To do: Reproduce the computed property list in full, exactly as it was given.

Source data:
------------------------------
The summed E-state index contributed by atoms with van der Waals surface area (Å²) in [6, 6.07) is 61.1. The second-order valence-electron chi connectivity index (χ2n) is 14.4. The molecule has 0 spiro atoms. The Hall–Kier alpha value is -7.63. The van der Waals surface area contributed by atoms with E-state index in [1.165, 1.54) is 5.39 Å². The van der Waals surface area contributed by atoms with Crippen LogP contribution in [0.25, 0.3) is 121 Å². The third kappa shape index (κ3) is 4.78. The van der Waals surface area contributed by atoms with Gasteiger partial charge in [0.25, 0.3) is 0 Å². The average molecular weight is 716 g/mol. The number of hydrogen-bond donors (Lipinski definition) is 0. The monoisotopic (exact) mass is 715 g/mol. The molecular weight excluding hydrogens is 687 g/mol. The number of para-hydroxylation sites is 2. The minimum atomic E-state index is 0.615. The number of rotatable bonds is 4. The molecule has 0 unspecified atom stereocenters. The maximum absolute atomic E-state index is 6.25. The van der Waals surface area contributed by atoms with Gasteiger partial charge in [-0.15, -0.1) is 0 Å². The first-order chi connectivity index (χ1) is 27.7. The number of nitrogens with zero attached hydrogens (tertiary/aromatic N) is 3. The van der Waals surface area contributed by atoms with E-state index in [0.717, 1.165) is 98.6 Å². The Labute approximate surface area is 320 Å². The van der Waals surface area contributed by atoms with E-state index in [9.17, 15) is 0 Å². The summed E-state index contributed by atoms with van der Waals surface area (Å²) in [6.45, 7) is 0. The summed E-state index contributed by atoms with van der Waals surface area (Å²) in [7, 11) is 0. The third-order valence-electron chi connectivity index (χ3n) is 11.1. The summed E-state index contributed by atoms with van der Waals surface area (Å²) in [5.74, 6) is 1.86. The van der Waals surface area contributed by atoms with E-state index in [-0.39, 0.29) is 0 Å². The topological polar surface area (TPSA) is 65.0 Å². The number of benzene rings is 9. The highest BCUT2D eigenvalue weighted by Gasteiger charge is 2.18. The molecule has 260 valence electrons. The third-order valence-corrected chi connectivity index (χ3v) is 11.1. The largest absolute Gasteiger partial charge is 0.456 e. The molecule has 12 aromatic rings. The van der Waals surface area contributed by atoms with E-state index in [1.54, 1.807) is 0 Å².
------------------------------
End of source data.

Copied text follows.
The summed E-state index contributed by atoms with van der Waals surface area (Å²) in [6, 6.07) is 61.1. The second-order valence-electron chi connectivity index (χ2n) is 14.4. The molecule has 0 spiro atoms. The Hall–Kier alpha value is -7.63. The van der Waals surface area contributed by atoms with E-state index in [1.165, 1.54) is 5.39 Å². The van der Waals surface area contributed by atoms with Crippen LogP contribution in [0.25, 0.3) is 121 Å². The third kappa shape index (κ3) is 4.78. The van der Waals surface area contributed by atoms with Gasteiger partial charge in [0.25, 0.3) is 0 Å². The average molecular weight is 716 g/mol. The number of hydrogen-bond donors (Lipinski definition) is 0. The monoisotopic (exact) mass is 715 g/mol. The molecular weight excluding hydrogens is 687 g/mol. The number of para-hydroxylation sites is 2. The minimum atomic E-state index is 0.615. The number of rotatable bonds is 4. The molecule has 0 unspecified atom stereocenters. The maximum absolute atomic E-state index is 6.25. The van der Waals surface area contributed by atoms with Gasteiger partial charge in [-0.15, -0.1) is 0 Å². The first-order chi connectivity index (χ1) is 27.7. The number of nitrogens with zero attached hydrogens (tertiary/aromatic N) is 3. The van der Waals surface area contributed by atoms with E-state index in [0.717, 1.165) is 98.6 Å². The Labute approximate surface area is 320 Å². The van der Waals surface area contributed by atoms with E-state index in [9.17, 15) is 0 Å². The summed E-state index contributed by atoms with van der Waals surface area (Å²) in [6.45, 7) is 0. The summed E-state index contributed by atoms with van der Waals surface area (Å²) in [7, 11) is 0. The third-order valence-electron chi connectivity index (χ3n) is 11.1. The summed E-state index contributed by atoms with van der Waals surface area (Å²) in [5.74, 6) is 1.86. The van der Waals surface area contributed by atoms with E-state index in [-0.39, 0.29) is 0 Å². The topological polar surface area (TPSA) is 65.0 Å². The number of benzene rings is 9. The highest BCUT2D eigenvalue weighted by Gasteiger charge is 2.18. The molecule has 260 valence electrons. The third-order valence-corrected chi connectivity index (χ3v) is 11.1. The largest absolute Gasteiger partial charge is 0.456 e. The molecule has 12 aromatic rings. The van der Waals surface area contributed by atoms with E-state index in [1.54, 1.807) is 0 Å².